Methane emissions from venting can be brought down to nearly zero without impacting the production of oil, say experts.
In a recent study published by the Pembina Institute, the authors look at methane venting in the Peace region of Alberta and show that emissions can be brought down to near zero.
Jan Gorski, director of the Pembina Institute's oil and gas program, said in 2014 the Peace region created strict rules around methane emissions from heavy oil production facilities to address strong odour issues experienced by the local communities.
As a result, methane emissions were captured in the region.
“[The results] certainly show the technology is there. We have policy solutions and they have been implemented and we can replicate this in other parts of the province to reduce methane emissions,” Gorski said.
As the provinces work to reaching their climate goals, this reduction shows what is possible when it comes to reducing methane in Alberta and the rest of Canada, Gorski said.
Companies didn’t flee the region either, Gorski said, and continued to do business in the region while following the rules.
“You know, they didn't pick up shop and go and produce oil somewhere else,” Gorski said.
The rules in the Peace region that were implemented didn’t allow companies to vent gas at all. Instead, they had to capture it and put it back in the pipe, Gorski said. Companies also had limits on flaring and non-routine venting.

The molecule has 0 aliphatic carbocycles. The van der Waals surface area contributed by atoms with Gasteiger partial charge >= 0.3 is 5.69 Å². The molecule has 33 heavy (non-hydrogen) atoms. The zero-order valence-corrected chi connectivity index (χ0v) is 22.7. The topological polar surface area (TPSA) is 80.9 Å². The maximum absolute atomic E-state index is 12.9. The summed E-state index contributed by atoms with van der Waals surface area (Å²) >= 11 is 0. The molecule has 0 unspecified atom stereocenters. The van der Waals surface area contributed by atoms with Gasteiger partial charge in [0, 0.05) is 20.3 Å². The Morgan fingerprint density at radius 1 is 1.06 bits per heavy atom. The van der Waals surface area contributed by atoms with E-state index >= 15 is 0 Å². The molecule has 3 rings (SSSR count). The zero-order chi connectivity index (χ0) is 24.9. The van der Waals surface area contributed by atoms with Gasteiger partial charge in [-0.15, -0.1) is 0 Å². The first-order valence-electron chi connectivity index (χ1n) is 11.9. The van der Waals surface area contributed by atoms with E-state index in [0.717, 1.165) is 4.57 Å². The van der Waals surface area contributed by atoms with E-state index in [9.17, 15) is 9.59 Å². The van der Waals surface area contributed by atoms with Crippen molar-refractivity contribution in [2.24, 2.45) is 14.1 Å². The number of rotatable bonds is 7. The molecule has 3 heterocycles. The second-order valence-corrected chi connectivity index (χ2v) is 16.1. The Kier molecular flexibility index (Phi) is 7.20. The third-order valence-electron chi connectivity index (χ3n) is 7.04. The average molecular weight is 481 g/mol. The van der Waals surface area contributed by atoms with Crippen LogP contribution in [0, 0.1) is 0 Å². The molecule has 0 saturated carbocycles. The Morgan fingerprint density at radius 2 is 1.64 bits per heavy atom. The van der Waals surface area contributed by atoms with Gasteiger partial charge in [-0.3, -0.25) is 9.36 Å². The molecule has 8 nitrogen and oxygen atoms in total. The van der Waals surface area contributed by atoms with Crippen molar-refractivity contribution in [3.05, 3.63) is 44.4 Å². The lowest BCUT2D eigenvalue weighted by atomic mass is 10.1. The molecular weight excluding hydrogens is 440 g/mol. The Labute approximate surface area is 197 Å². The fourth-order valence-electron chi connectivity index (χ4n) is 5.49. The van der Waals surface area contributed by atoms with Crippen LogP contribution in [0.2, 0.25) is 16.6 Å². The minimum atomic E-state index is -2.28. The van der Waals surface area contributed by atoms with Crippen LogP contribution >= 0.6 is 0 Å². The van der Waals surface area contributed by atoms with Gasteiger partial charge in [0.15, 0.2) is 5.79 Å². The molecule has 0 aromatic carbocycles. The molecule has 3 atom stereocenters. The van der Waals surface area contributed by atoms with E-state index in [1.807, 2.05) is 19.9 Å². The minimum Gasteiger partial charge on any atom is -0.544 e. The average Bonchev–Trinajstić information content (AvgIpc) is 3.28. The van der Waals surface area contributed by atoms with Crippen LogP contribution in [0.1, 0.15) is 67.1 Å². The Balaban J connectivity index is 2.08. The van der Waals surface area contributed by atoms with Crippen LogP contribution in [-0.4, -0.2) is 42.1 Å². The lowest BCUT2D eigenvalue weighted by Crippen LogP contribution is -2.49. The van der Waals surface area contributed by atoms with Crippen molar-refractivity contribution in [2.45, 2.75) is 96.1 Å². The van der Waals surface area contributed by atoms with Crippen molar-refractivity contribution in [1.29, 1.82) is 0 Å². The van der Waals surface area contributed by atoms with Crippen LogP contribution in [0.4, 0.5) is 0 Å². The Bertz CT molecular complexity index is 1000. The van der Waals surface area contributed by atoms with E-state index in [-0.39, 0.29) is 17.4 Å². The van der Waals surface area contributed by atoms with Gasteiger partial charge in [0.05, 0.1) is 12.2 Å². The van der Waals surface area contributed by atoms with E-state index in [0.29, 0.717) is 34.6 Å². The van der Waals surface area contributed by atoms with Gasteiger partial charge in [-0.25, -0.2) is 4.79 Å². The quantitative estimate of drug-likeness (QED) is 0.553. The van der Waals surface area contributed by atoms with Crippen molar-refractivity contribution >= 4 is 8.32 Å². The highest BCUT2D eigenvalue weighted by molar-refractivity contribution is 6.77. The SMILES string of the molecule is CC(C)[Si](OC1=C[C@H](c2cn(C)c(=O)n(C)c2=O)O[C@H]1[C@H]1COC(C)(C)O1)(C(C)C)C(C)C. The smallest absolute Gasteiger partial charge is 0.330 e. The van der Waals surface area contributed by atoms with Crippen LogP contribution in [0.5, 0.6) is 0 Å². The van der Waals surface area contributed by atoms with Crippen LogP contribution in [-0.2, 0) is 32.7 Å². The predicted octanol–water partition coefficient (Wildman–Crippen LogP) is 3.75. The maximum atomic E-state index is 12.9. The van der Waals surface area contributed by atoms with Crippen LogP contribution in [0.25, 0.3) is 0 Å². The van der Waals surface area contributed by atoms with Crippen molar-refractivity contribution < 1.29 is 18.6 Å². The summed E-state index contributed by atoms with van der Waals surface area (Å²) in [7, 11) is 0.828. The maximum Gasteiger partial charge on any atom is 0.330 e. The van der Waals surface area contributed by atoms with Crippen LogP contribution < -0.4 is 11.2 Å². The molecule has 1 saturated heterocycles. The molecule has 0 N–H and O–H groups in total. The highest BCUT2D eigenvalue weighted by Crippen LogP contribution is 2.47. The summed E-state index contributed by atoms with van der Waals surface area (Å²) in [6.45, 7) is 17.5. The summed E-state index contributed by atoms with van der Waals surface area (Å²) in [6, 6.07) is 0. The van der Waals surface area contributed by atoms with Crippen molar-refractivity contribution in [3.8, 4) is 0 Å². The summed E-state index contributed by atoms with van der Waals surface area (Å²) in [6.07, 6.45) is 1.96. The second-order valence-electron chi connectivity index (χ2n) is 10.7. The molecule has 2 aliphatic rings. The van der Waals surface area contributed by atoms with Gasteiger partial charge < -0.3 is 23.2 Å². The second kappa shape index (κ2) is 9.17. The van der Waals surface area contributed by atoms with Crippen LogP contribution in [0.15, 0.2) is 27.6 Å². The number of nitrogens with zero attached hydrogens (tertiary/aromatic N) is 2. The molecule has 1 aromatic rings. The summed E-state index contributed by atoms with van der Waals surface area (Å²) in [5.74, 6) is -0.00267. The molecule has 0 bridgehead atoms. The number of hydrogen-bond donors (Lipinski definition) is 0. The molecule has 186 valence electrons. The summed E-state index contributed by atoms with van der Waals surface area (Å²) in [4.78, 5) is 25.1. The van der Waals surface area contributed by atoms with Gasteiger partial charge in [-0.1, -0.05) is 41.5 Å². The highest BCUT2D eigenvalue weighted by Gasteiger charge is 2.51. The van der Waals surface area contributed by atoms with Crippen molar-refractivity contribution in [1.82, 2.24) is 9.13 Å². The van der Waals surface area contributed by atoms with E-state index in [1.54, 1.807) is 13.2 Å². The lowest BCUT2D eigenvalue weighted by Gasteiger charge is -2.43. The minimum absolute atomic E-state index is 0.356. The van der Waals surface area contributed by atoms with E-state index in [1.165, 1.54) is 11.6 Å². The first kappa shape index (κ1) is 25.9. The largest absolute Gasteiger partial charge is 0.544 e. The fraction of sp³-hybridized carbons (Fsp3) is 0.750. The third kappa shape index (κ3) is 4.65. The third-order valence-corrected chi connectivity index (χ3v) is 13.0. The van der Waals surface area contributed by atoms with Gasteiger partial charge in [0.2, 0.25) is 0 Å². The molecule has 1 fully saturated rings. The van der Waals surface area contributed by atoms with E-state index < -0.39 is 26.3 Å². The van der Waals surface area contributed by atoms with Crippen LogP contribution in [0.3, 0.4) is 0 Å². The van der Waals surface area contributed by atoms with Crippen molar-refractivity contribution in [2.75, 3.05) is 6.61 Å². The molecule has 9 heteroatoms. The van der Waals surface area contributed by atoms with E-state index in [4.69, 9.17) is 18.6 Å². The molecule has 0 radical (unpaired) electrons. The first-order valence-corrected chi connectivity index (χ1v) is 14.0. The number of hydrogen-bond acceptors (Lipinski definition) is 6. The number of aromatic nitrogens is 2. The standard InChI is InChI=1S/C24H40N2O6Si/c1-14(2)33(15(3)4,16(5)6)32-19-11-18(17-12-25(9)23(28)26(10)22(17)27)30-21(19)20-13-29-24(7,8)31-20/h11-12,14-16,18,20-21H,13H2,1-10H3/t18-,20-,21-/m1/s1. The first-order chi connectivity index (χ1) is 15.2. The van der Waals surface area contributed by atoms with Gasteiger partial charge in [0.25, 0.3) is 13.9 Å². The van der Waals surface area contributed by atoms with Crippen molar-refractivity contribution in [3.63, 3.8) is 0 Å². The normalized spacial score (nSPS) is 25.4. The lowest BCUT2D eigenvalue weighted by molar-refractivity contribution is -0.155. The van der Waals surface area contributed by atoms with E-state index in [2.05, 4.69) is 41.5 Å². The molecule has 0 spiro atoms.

Studies on menthane venting and flaring show that venting emissions from heavy oil are drastically underestimated — the amount of venting taking place is estimated to be three to four times higher than the current numbers show, Gorski said.
The practices in the Peace region are in alignment with best practices from regions across the world, including in Colorado and New Mexico.
“This also is something that has precedents elsewhere in the world,” Gorski said.
Earlier this year the Government of Canada released its climate goals, which stated the methane emissions from the oil and gas sector must be reduced by 40 to 45 per cent below the 2005 levels by 2013. By 2050 the sector must reach net-zero emissions.
Methane makes up around 13 per cent of Canada’s total greenhouse-gas (GHG) emissions, and around 21 per cent of the oil and gas sector's emissions, according to the federal climate document. Oil and gas facilities are the largest industrial emitters of methane in Canada.
According to the Intergovernmental Panel of Climate Change (IPCC), methane emissions are responsible for at least a quarter of today’s global warming.
Jennifer Henderson, Local Journalism Initiative Reporter, St. Albert Gazette